STANDARD OF REVIEW

         The Magistrate Judge makes only a recommendation to this Court. The recommendation has no presumptive weight, and the responsibility to make a final determination remains with the Court. See Mathews v. Weber, 423 U.S. 261 (1976). The Court is charged with making a de novo determination of any portion of the Report of the Magistrate Judge to which a specific objection is made. The Court may accept, reject, or modify, in whole or in part, the recommendation made by the Magistrate Judge or recommit the matter to the Magistrate Judge with instructions. See 28 U.S.C. § 636(b). In the absence of a timely filed objection, a district court need not conduct a de novo review, but instead must “only satisfy itself that there is no clear error on the face of the record in order to accept the recommendation.” Diamond v. Colonial Life & Acc. Ins. Co., 416 F.3d 310, 315 (4th Cir. 2005).

         DISCUSSION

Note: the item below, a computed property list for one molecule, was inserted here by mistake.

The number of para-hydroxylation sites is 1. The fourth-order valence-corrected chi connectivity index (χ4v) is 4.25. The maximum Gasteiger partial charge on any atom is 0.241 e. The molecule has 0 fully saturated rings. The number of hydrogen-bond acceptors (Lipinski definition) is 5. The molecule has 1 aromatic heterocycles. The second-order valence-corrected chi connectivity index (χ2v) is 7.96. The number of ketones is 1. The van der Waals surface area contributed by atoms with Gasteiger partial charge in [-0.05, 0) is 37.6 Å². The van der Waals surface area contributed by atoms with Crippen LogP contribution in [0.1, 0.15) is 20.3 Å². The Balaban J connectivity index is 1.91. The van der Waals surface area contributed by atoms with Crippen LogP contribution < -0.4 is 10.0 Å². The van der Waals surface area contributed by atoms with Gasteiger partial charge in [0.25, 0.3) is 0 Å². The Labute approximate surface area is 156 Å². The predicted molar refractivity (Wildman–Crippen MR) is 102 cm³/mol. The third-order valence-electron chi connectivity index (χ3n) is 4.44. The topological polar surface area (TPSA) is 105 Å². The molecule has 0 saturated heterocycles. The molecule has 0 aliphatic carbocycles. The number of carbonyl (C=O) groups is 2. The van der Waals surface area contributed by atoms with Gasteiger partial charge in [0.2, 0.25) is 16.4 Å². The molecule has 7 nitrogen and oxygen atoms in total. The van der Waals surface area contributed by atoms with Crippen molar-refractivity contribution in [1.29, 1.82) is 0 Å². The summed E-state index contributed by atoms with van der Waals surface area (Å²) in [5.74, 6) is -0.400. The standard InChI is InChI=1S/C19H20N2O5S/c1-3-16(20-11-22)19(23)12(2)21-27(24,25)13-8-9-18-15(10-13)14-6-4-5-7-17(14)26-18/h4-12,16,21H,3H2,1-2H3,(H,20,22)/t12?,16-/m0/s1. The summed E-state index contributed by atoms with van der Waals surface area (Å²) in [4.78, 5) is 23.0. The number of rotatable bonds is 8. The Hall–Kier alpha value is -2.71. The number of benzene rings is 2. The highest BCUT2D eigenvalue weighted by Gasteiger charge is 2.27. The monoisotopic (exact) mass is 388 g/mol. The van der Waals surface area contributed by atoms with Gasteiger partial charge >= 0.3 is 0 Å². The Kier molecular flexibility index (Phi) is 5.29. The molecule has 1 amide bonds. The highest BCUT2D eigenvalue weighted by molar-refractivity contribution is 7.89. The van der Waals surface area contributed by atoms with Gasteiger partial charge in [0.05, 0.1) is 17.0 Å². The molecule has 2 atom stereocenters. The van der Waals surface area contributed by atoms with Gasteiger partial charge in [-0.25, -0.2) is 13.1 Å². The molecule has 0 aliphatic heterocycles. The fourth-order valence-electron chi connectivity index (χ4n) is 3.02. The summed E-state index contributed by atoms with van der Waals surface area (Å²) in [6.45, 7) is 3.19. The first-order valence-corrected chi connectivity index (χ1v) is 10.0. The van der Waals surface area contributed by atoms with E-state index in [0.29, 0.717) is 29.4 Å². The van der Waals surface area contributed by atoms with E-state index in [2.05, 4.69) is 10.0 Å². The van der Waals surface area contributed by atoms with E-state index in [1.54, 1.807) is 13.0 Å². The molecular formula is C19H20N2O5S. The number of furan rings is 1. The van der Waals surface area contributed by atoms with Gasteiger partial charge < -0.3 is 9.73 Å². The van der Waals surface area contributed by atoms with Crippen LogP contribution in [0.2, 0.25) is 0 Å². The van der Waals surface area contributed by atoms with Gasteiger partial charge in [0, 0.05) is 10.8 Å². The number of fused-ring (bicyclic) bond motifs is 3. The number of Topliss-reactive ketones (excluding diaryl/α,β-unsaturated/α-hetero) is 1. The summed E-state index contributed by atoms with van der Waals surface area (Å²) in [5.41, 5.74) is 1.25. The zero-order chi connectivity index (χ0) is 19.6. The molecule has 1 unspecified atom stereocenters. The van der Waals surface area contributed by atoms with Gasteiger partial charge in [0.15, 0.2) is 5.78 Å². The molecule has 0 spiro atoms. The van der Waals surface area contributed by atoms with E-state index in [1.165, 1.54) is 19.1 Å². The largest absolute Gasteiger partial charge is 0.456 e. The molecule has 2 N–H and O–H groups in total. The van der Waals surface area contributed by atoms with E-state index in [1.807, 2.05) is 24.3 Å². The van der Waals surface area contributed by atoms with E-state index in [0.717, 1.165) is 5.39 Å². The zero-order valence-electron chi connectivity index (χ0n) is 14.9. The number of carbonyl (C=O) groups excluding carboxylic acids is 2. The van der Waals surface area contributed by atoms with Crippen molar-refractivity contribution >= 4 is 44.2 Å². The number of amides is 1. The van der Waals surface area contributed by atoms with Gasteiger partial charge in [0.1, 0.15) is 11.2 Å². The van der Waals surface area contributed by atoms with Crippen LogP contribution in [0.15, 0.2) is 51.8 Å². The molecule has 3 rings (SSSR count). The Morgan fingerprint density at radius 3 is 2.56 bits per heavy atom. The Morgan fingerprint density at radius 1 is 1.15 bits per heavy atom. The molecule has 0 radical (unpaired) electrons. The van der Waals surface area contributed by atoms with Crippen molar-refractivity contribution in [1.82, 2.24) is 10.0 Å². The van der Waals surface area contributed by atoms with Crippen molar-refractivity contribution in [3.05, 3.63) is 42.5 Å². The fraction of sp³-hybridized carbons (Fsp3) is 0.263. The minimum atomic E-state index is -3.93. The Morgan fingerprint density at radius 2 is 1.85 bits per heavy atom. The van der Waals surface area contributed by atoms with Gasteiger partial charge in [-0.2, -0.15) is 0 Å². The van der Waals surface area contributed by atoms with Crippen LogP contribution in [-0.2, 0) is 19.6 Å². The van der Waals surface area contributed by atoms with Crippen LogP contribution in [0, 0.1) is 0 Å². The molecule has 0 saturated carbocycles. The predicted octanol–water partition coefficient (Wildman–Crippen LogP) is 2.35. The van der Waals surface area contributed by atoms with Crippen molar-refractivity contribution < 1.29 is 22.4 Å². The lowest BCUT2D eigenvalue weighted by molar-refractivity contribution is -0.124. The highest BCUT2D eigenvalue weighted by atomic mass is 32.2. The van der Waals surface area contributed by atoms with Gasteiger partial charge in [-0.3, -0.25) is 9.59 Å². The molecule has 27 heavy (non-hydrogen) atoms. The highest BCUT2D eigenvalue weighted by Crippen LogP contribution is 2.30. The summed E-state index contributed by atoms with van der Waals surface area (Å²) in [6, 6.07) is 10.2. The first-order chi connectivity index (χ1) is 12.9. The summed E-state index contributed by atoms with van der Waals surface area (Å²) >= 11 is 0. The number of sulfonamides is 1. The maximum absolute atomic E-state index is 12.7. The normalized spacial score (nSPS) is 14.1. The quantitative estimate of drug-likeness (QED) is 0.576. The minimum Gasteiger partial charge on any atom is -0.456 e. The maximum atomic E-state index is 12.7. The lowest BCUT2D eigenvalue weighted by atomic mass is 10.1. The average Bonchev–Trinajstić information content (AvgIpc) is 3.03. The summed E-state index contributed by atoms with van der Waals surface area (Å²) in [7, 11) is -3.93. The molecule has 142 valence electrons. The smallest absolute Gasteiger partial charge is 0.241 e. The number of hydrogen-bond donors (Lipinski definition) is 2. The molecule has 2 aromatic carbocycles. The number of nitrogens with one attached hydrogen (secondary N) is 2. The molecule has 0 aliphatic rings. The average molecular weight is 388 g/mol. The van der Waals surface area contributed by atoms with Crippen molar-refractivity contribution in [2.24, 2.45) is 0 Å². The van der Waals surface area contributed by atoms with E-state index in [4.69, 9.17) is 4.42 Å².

The Magistrate Judge first found that, under Federal Rule of Civil Procedure 4(m), Defendants McKurstry, Smalls, Strand, Rubeo, and Hancock are all entitled to dismissal as party Defendants because they have never been served with process in this case. (ECF No. 54 at 3.) Accordingly, the Magistrate Judge concluded that these Defendants' motion to dismiss (ECF No. 36) should be granted. Plaintiff did not object to this conclusion and the Court finds no error in the Magistrate Judge's analysis or recommendation. Consequently, the recommendation is adopted.

         The Magistrate Judge next found that Plaintiff exhausted his administrative remedies with respect to three of the nine grievances he filed while at Ridgeland Correctional Institution (“RCI”), and that of these three exhausted grievances, only two- RCI-379-15 and RCI-61-16-reference Plaintiff's claims against a properly served Defendant. (ECF No. 54 at 5-6.) Accordingly, the Magistrate Judge concluded that, other than the claims noted in those two grievances, the moving Defendants are entitled to dismissal of the claims asserted against them in this lawsuit. (Id. at 7.) Plaintiff did not object to this conclusion and the Court finds no error in the Magistrate Judge's analysis or recommendation. Therefore, the recommendation is adopted.